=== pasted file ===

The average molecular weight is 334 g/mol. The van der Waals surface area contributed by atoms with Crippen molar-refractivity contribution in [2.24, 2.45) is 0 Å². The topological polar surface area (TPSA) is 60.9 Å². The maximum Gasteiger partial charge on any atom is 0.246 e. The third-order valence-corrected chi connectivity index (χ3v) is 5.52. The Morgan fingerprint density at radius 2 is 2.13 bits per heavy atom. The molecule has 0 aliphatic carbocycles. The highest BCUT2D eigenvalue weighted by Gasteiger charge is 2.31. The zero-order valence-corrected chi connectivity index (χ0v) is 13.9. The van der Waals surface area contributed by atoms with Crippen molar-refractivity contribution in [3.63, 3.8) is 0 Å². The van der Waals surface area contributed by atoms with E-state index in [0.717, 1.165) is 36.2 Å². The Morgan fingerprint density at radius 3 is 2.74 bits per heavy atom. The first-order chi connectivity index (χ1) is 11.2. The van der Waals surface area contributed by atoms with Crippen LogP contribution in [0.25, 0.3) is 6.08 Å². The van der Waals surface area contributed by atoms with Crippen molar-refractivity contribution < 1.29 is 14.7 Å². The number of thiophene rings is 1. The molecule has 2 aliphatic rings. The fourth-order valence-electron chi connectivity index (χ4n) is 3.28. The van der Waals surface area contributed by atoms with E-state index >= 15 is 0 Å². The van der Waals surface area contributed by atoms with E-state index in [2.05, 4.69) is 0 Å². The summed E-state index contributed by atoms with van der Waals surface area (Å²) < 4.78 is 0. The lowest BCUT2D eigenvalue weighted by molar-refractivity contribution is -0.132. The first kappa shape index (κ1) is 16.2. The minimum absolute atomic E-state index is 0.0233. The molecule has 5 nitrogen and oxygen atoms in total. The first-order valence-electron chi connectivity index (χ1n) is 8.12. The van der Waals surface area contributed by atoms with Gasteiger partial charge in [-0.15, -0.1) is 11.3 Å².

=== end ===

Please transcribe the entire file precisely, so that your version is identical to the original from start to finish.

The average molecular weight is 334 g/mol. The van der Waals surface area contributed by atoms with Crippen molar-refractivity contribution in [2.24, 2.45) is 0 Å². The topological polar surface area (TPSA) is 60.9 Å². The maximum Gasteiger partial charge on any atom is 0.246 e. The third-order valence-corrected chi connectivity index (χ3v) is 5.52. The Morgan fingerprint density at radius 2 is 2.13 bits per heavy atom. The molecule has 0 aliphatic carbocycles. The highest BCUT2D eigenvalue weighted by Gasteiger charge is 2.31. The zero-order valence-corrected chi connectivity index (χ0v) is 13.9. The van der Waals surface area contributed by atoms with Crippen molar-refractivity contribution in [3.63, 3.8) is 0 Å². The van der Waals surface area contributed by atoms with E-state index in [0.717, 1.165) is 36.2 Å². The Morgan fingerprint density at radius 3 is 2.74 bits per heavy atom. The first-order chi connectivity index (χ1) is 11.2. The van der Waals surface area contributed by atoms with Crippen LogP contribution in [0.25, 0.3) is 6.08 Å². The van der Waals surface area contributed by atoms with Crippen molar-refractivity contribution < 1.29 is 14.7 Å². The number of thiophene rings is 1. The molecule has 2 aliphatic rings. The fourth-order valence-electron chi connectivity index (χ4n) is 3.28. The van der Waals surface area contributed by atoms with E-state index >= 15 is 0 Å². The van der Waals surface area contributed by atoms with E-state index in [2.05, 4.69) is 0 Å². The summed E-state index contributed by atoms with van der Waals surface area (Å²) < 4.78 is 0. The lowest BCUT2D eigenvalue weighted by molar-refractivity contribution is -0.132. The first kappa shape index (κ1) is 16.2. The minimum absolute atomic E-state index is 0.0233. The molecule has 5 nitrogen and oxygen atoms in total. The first-order valence-electron chi connectivity index (χ1n) is 8.12. The van der Waals surface area contributed by atoms with Gasteiger partial charge in [-0.15, -0.1) is 11.3 Å².